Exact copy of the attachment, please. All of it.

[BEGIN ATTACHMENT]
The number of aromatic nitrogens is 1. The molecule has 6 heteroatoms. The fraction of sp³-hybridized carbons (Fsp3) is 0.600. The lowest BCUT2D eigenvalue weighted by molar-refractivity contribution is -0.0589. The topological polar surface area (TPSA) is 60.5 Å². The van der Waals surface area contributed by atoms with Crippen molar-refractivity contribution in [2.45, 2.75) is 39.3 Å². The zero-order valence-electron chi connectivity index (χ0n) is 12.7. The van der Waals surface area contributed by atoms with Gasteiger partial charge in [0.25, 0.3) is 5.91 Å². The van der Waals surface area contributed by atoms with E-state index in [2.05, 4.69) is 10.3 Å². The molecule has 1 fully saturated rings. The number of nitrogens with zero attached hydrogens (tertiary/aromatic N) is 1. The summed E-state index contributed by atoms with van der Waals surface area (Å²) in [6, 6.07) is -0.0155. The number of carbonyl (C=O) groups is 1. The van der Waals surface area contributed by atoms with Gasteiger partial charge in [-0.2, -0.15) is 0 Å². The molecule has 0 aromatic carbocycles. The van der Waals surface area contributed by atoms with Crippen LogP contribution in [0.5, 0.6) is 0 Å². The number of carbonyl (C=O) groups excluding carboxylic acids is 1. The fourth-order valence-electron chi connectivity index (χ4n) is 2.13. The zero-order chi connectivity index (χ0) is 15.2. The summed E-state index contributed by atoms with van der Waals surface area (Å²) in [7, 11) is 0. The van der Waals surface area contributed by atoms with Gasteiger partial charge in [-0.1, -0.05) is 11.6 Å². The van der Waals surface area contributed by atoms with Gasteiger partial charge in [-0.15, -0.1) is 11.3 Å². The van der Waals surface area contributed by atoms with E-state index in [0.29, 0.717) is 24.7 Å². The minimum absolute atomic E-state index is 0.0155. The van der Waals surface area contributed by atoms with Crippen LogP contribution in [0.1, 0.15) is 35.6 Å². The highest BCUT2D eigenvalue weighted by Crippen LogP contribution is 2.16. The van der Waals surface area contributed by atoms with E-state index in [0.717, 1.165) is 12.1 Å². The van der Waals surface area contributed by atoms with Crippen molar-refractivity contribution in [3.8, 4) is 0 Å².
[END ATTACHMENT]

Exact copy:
The number of aromatic nitrogens is 1. The molecule has 6 heteroatoms. The fraction of sp³-hybridized carbons (Fsp3) is 0.600. The lowest BCUT2D eigenvalue weighted by molar-refractivity contribution is -0.0589. The topological polar surface area (TPSA) is 60.5 Å². The van der Waals surface area contributed by atoms with Crippen molar-refractivity contribution in [2.45, 2.75) is 39.3 Å². The zero-order valence-electron chi connectivity index (χ0n) is 12.7. The van der Waals surface area contributed by atoms with Gasteiger partial charge in [0.25, 0.3) is 5.91 Å². The van der Waals surface area contributed by atoms with E-state index in [2.05, 4.69) is 10.3 Å². The molecule has 1 fully saturated rings. The number of nitrogens with zero attached hydrogens (tertiary/aromatic N) is 1. The summed E-state index contributed by atoms with van der Waals surface area (Å²) in [6, 6.07) is -0.0155. The number of carbonyl (C=O) groups is 1. The van der Waals surface area contributed by atoms with Gasteiger partial charge in [-0.2, -0.15) is 0 Å². The molecule has 0 aromatic carbocycles. The van der Waals surface area contributed by atoms with Crippen LogP contribution in [0.5, 0.6) is 0 Å². The number of carbonyl (C=O) groups excluding carboxylic acids is 1. The fourth-order valence-electron chi connectivity index (χ4n) is 2.13. The zero-order chi connectivity index (χ0) is 15.2. The summed E-state index contributed by atoms with van der Waals surface area (Å²) in [7, 11) is 0. The van der Waals surface area contributed by atoms with Gasteiger partial charge in [-0.1, -0.05) is 11.6 Å². The van der Waals surface area contributed by atoms with Gasteiger partial charge in [-0.15, -0.1) is 11.3 Å². The van der Waals surface area contributed by atoms with E-state index in [0.29, 0.717) is 24.7 Å². The minimum absolute atomic E-state index is 0.0155. The van der Waals surface area contributed by atoms with Crippen LogP contribution in [0.1, 0.15) is 35.6 Å². The highest BCUT2D eigenvalue weighted by Crippen LogP contribution is 2.16. The van der Waals surface area contributed by atoms with E-state index in [0.717, 1.165) is 12.1 Å². The van der Waals surface area contributed by atoms with Crippen molar-refractivity contribution in [3.8, 4) is 0 Å².